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Mr. Deputy Speaker (Sir Michael Lord): Order. The hon. Gentleman has had his 10 minutes.

3.19 pm

Mr. Brian Sedgemore (Hackney, South and Shoreditch): I am delighted to follow the hon. Member for Chichester (Mr. Tyrie). I was fascinated by his speech and I will certainly re-read it tomorrow. It was well worth listening to.

In recent weeks, the Prime Minister has repeatedly told us that the war against Osama bin Laden and the Taliban is not about religion or Islam, but solely about terrorism. Such historical and theological ignorance does a grave disservice to us all.

Consider for a moment three recent and indisputable facts. The first is Mohammed Atta's last will and testament, in which he informed us that if he flew a plane into the twin towers, Allah would provide him with 72 virgins for the purpose of sexual congress in paradise. Secondly, shortly after the appalling atrocity on the twin towers had been committed, quite the nastiest and silliest response came from Islamic fanatics and evangelical American Christians. The Reverend Jerry Falwell and Pat Robertson told us that the attack on the towers was God's vengeance on America, which had become a country of pagans, gays and lesbians, secular courts and secular schools, and of people who believe in civil liberties. For their part, fanatical Islamic clerics—some of them in the United Kingdom and some of them close to the area that I represent—expressed joy at the attacks. Thirdly, last Sunday, a group of murderous Muslims entered St. Dominic's church at Bahawalpur and killed 16 Christians—mostly women and children—and one Muslim guard.

More generally, the Islamic world seems to be in a state of denial. Our Prime Minister cannot confront the issue because, publicly at any rate, it does not suit him to do so. Denial, as I define it, consists of the failure of the people of the Islamic world to come to terms with modernity and to accept the true nature of what is going on. Denial is part of the deliberate and wrong-headed moves to separate Islam from modernity on the part of those ruling elites who govern theocratic and autocratic countries and, more dangerously, on the part of Muslim clerics around the globe, including some in Britain.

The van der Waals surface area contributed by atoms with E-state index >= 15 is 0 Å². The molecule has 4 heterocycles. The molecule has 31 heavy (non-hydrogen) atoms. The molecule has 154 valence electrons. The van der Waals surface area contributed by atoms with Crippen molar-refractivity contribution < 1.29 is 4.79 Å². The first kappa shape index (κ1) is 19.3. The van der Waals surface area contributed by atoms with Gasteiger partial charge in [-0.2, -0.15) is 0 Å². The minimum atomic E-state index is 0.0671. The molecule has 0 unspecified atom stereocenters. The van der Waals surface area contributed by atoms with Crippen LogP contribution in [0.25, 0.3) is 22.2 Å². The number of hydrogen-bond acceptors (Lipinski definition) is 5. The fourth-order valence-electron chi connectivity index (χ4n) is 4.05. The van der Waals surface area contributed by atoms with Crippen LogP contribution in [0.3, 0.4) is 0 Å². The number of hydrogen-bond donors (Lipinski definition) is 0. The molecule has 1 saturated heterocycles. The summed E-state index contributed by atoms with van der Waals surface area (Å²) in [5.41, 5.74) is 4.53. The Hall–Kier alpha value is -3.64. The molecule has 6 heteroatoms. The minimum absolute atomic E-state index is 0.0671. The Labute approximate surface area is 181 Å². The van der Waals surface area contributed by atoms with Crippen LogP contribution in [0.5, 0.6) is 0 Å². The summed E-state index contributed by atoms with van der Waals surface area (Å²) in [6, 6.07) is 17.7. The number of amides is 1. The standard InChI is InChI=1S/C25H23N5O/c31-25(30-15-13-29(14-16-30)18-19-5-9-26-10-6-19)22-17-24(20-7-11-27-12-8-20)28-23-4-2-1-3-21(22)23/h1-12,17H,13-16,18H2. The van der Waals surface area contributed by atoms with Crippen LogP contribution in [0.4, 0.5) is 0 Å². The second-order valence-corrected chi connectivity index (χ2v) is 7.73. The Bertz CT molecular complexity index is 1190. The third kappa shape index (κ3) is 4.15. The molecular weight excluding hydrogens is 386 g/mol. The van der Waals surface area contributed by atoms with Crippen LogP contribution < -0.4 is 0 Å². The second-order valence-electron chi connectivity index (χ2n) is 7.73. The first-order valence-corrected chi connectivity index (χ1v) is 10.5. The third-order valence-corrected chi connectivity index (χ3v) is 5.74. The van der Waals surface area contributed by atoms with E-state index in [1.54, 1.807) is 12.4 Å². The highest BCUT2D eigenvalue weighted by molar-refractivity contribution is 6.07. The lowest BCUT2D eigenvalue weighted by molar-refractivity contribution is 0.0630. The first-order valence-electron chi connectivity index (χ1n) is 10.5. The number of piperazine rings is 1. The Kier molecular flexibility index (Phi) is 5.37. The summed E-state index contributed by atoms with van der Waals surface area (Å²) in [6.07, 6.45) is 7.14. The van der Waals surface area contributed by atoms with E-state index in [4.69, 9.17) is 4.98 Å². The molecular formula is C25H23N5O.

Chris Grayling: Will the hon. Gentleman give way?

Mr. Sedgemore: I am sorry, but I only have 10 minutes.

One result of that separatism is a refusal to engage in democracy, or to acknowledge human rights and rights for women in particular. One distinguished person who is in denial is Imran Khan, who on television last week refused to accept the evidence that Osama bin Laden is a terrorist, despite the fact—and ignoring everything about

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the acts against the two towers—that he must know that bin Laden issued a fatwa in 1998 calling for the killing of American civilians and that he recently had a video sent around the globe to incite Muslims to mass murder. If that is not terrorism, then the year that I spent studying the subject was clearly in vain. It is more likely, however, that it was Imran Khan's education at expensive schools in the United Kingdom that was in vain.

The reasons behind the separatist tendencies in modern Islamic thought are difficult to understand. I do not have the Koran at my bedside like the Prime Minister, but after a 30-year gap I am reading chunks of it again. Far from supporting separation, Islamic tradition holds that there have been 128,000 prophets—I will not list them all—including Moses and Jesus as well as Mohammed. Islamic tradition also holds that there have been 104 revealed books, the four most important of which are the Torah, the Psalms, the Gospel and the Koran itself.

The desire for separateness on the part of many teachers of Islam seems to defy both the Islamic traditions and such coherence as the religion has. How can hatred be created out of such holy and common roots? Why has Islam produced so many theocratic and autocratic states? Is it the power and control of clerics rather than God, faith, prayer, fasting, charity and pilgrimage that hold the worldwide ummah together? How is it that the so-called purest Islamic state, Afghanistan, is also the poorest and the most despotic?

By refusing even to address those questions, President Bush and our Prime Minister are not only ignoring fundamental issues but allowing confusion to fester and spread. Yes, they are right to say that we must get bin Laden, destroy his networks of terrorism and bring down the Taliban who have succoured him. Yes, we need to look at the role of others in succouring terrorism, including the house of Saud, which spawned and took no action against the Saudi Arabians who make up the majority of the terrorists thus far directly implicated in the attack on the twin towers. Are we going to defend the house of Saud or support dissenters who might wish to bring it down?

War makes cowards of us all. Perhaps the Prime Minister is right to call on us to be resolute when things go wrong. However, doing so would be easier if we knew the endgame, and if there were more clarity about the political, military, diplomatic and humanitarian aims, as well as progress in the conduct of the war. The Prime Minister was probably wrong to suggest that a serious humanitarian programme could be run in parallel with the bombing. The impossibility of it may even be dawning on my right hon. Friend the Secretary of State for International Development.